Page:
As Mother's Day got closer each day this week, I realized that the thought of it was dragging me under. I know this doesn't make sense; my own mother is alive and cancer-free, and my two children are relatively healthy and growing like weeds.
Then I went back and read last year's post about Mother's Day: If I'm lucky, I might get take-out. Pretty much all of it is still true today. My friend is still mourning the loss of her precious first-born, though now she's also celebrating the sweet life of her second son. The sting and the balm. And my take on the day? My wishes? They're still the same. Imagine a day without a crisis, a day where Hallmark sentiments were felt... My post of just a few days ago reflects the difficulties.
I've also been brought down by all the Facebook status and photo changes.
While I feel bad for my FB friends who have lost their mothers, I am sad that my own mother's mental health issues have driven such a wedge between us. Alive? Yes. Mothering? No. Those same Hallmark feelings just aren't felt, and that's a pretty nasty way to feel.
With that comes the realization that my children have never seen modeled the traditional multigenerational Mother's Day church service followed by a family gathering or event followed by a wonderful meal at a dress-up restaurant.
Looking back towards my mother, looking forward towards my children, neither is a death, but they are still a loss.
I've been reading this:
(My post of a few days ago explains why.)
I told the doctor yesterday that just the introduction so far was helpful. I'm a quarter of the way through it now, and even if it's not a perfect match, I'm hopeful that some good can come of it. Certainly living the way we have been can't continue.
Just a few minutes ago, my 11-year-old daughter showed me her AWANA homework that will finish her book. Takes a little of the sting out of the above.
The assignment was to write at least one page about an answer to one of the questions in the book. She had to include the backup verses, two more backup verses she found in the Bible, and how the answer helps her in her life.
The Holy Spirit Seals Me
I need to know that the Holy Spirit seals me in God. This means that once I trust Jesus as my Savior, no one can take Him away from me, so I am sealed and Jesus is in my heart. I also will go to heaven and nobody can take that away from me, since no one can take my faith away from me. Once you trust Jesus as your Savior, the Holy Spirit fills you and you are sealed; no one can take God out of your heart. I have understood that by reading and memorizing some verses.
"And do not grieve
The Holy Spirit of God,
With whom you were sealed
For the day of redemption" - Ephesians 4:30
This verse means that you should not be unhappy about being sealed by the Holy Spirit, since you can now be with God forever in heaven. You were sealed by the Holy Spirit, so no one can take your ticket to heaven away.
This verse helps me in life by telling me that no matter how many times I do something wrong, I am still going to be with God forever, even though I'm not perfect. It also reminds me that God does things for a reason, and that no matter what goes wrong, God is always with you. For example, when all the tornadoes hit Tuscaloosa, Alabama, home of my favorite college football team, I was really sad, especially since it hit both the homes of many people, which devastated everyone around, and the Bryant-Denny stadium, which is my favorite team's stadium. Then I realized the good things: 1. the storm didn't hit the college itself. 2. There were many ways to help, including on my favorite Facebook game. 3. Nothing goes perfectly all the time, and this is one of those times when even Auburn has to feel sort of bad. 4. God will always be with the people in Tuscaloosa, and they should have faith, since God will guide them to the right path. 5. God has a reason, and when you are stuck in a hole, you look at the good things and climb out. God will always be with the people of Tuscaloosa, and will lead them to the path of rebuilding.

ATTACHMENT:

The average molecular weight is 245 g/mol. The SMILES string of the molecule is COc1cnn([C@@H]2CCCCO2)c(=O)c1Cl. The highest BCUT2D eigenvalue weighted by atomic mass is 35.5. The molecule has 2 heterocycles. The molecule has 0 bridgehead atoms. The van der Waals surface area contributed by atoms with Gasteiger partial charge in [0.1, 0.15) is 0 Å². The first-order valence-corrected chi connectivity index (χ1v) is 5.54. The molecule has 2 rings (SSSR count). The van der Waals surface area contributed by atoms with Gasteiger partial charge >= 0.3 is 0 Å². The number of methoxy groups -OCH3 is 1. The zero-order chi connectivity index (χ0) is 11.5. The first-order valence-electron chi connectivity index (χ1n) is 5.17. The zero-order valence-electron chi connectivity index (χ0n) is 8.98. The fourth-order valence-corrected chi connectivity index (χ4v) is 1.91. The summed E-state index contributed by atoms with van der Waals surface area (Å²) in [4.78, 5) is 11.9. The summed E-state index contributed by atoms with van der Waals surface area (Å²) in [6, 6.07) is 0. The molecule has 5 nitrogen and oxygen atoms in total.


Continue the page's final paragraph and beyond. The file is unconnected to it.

"I desire to do your will, O my God,
Your law is within my heart" - Psalm 40:8
This verse means that we should let God do what He does and not challenge His actions. We should realize that we should want God to do what he does, since God is all-powerful. God's law is what keeps us going, and what lets us into heaven, so while we may not like some of God's doings, they are always for a reason.
This verse helps me by reminding me that everything God does is done for a reason, so even if we do not like the immediate effect of God's action, we should be glad God has done His will. Again I refer to the damage in Tuscaloosa, Alabama. While no one really enjoyed seeing the town in ruins, or the side ripped off of the Bryant-Denny stadium, we should all remember that God's doings are all for a reason, and we should think of what good will come out of this. God will do what He does, and it is all for a reason, although sometimes the short-term effects are different than the long-term ones.
"But I call to God,
And the LORD saves me.
Evening, morning and noon,
I cry out in distress
And he hears my voice" - Psalm 55:16-17
This verse means that when you pray to God for help, He will answer. When you need God, He will be there. God will always listen to your prayer, even if you think it is insignificant.
Once again, I am making a reference to the disaster in Tuscaloosa. Many people have been praying for people in Tuscaloosa, and people in Tuscaloosa may have been praying for themselves. Some people may have thought that their prayers have not been heard, but they have been. God listens to every single prayer, and will help. Even if you do not think your prayers are heard, God will always listen, no matter how unimportant you think your prayer is.